Creating or updating articles isn’t the only place in your knowledge management strategy where AI can play a part. Hajric highlights another function for AI: “Something that we have is what we call ‘Contextual Awareness’ which grabs the paths of successful searches and tries to predict the appropriate answer based on other successful paths.” Features like this are already a reality.
“Support agents rely on knowledge articles to drive constant learning,” says Somya Kapoor, co-founder and CEO of TheLoops. “But this is still a very reactive approach for modern support. SaaS companies need to complement it with product context which is already available in the organizations.”
The implication is that AI can highlight the right articles to your support agents at the right times. This brings two advantages: reduced training costs for your agents and less friction for your customers.
Combining Hajric’s vision of AI predicting answers for customers and Kapoor’s observation that AI can help agents in real-time creates meaningful possibilities for support teams.
You’ll be able to drive positive customer experiences through sharing your knowledge in more creative ways. As Kapoor puts it: “This is where you can move the needle from being reactive to preventive.”
Smarter Support Operations
The knowledge-sharing evolution is not just about product data and knowledge articles. It also includes all of the other pieces of metadata you have about an account, customer, or product use case.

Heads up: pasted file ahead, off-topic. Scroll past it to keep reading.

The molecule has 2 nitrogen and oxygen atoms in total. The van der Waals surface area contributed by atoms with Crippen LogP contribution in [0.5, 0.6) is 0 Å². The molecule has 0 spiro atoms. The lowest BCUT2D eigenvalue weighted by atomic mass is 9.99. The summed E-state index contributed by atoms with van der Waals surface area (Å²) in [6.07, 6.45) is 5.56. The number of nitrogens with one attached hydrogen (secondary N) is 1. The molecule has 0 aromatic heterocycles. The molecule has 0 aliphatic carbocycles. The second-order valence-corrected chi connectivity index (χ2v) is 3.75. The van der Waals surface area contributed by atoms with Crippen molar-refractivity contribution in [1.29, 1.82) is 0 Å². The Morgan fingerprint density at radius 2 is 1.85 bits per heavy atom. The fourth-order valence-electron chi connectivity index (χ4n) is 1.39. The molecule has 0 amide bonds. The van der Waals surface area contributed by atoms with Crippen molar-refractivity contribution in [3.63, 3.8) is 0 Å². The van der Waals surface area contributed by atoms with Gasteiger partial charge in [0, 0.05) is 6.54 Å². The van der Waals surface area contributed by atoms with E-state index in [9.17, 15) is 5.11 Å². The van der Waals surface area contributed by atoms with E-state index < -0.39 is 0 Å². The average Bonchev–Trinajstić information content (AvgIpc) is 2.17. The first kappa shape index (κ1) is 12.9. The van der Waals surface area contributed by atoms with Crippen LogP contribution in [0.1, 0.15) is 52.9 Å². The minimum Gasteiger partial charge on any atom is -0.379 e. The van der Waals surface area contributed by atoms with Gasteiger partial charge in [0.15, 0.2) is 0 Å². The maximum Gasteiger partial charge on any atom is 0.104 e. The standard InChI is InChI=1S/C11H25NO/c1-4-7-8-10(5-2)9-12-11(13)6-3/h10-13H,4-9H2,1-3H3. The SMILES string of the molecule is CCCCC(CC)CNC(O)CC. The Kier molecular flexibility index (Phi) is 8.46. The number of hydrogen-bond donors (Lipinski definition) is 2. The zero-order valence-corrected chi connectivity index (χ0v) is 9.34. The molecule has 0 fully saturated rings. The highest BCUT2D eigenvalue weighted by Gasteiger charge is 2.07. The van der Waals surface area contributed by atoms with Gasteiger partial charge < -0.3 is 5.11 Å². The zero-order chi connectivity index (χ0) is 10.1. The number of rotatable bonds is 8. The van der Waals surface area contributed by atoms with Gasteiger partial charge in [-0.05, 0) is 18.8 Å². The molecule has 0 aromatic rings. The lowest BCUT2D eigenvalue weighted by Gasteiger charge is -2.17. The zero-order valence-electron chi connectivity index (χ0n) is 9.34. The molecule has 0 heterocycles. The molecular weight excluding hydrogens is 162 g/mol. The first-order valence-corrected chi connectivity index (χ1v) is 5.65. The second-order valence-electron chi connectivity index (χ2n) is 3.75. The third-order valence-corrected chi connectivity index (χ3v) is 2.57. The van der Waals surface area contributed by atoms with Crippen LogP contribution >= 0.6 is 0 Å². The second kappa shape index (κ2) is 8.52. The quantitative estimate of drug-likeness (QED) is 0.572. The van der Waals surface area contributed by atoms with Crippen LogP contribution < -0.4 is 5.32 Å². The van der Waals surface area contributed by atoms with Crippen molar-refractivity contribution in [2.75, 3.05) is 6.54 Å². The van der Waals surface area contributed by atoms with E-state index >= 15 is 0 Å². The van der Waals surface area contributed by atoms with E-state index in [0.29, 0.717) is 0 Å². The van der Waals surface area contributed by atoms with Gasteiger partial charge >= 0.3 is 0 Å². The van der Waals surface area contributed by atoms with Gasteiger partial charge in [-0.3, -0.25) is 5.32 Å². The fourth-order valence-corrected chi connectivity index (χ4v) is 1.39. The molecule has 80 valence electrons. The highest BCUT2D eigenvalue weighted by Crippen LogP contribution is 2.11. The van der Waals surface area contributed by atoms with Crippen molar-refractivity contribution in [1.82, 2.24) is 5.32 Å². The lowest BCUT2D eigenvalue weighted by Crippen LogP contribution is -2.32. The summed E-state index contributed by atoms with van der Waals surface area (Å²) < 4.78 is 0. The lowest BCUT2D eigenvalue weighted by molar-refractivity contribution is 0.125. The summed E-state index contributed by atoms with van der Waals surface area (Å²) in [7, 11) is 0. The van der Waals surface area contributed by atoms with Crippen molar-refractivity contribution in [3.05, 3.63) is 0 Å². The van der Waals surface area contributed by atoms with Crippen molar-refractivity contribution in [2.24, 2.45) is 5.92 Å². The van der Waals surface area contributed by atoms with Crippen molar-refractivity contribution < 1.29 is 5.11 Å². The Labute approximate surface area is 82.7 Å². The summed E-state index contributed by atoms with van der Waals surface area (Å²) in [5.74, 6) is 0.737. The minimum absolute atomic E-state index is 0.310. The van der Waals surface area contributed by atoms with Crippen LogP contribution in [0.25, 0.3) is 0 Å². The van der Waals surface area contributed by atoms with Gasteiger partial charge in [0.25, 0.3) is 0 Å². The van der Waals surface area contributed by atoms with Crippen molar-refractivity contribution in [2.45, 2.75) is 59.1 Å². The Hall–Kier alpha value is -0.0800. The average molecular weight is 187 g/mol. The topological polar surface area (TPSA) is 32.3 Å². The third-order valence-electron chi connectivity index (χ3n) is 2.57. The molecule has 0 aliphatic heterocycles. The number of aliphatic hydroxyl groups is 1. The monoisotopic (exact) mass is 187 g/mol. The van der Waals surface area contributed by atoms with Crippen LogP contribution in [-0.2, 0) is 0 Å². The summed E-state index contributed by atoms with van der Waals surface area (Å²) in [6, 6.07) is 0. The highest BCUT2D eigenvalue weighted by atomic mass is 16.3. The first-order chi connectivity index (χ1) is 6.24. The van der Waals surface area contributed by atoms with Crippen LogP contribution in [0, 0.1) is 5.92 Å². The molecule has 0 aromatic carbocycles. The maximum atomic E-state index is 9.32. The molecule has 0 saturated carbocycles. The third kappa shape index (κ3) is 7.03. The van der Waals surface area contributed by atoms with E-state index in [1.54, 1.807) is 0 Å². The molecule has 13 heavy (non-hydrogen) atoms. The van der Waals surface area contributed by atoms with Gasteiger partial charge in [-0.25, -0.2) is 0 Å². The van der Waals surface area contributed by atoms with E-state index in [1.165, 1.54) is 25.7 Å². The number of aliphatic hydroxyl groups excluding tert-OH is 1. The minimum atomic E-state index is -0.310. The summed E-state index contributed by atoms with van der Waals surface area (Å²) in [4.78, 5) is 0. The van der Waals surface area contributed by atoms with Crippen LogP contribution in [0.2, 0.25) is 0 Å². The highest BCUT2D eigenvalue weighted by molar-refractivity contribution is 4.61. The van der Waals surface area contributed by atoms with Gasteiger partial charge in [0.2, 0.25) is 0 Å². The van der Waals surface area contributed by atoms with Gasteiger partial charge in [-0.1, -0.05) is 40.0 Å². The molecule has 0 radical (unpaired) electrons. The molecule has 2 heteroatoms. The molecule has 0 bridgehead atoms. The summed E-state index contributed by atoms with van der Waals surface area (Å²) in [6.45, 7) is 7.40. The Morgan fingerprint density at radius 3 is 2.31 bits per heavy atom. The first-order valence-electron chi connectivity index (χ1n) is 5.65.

This data exists in many different systems: data warehouses, bug trackers, CRMs, customer success management tools, and more. Kapoor believes that connecting these data sets together is the solution.
“Knowledge bases are static and an incredible amount of time is spent creating and searching them; both agent and customer time. If every customer interaction could be enhanced with real-time, contextualized insights such as customer data, sentiment, usage metrics, alerts, you will shave hours off every agent engagement and can provide insights to organizations too.”
Smarter support operations mean combining your tech stack in intelligent ways so you can deliver better guidance to your agents and customers. Like revenue ops or sales ops, support ops can give your support organization a boost through holistic tool oversight, data analytics, and identifying areas to improve customer experiences.
Knowledge Remains Critical to Success
Let’s be clear: knowledge sharing is not going away.
Humans have transmitted knowledge for our entire existence. Whether that is carving in stone, scripting in ink, generating air waves, or connecting wires, humans have always wanted and invented ways to share and access knowledge.
The key for today’s support leaders is to stop thinking in terms of a knowledge base and start thinking about the best way to share contextual knowledge. How can you give customers the perfect knowledge at the perfect time?
The options are virtually endless, but the only way to make these possibilities a reality—and to set your customer experience apart—is to rethink your knowledge management strategy.
Knowledge isn’t dying. But the traditional knowledge base is.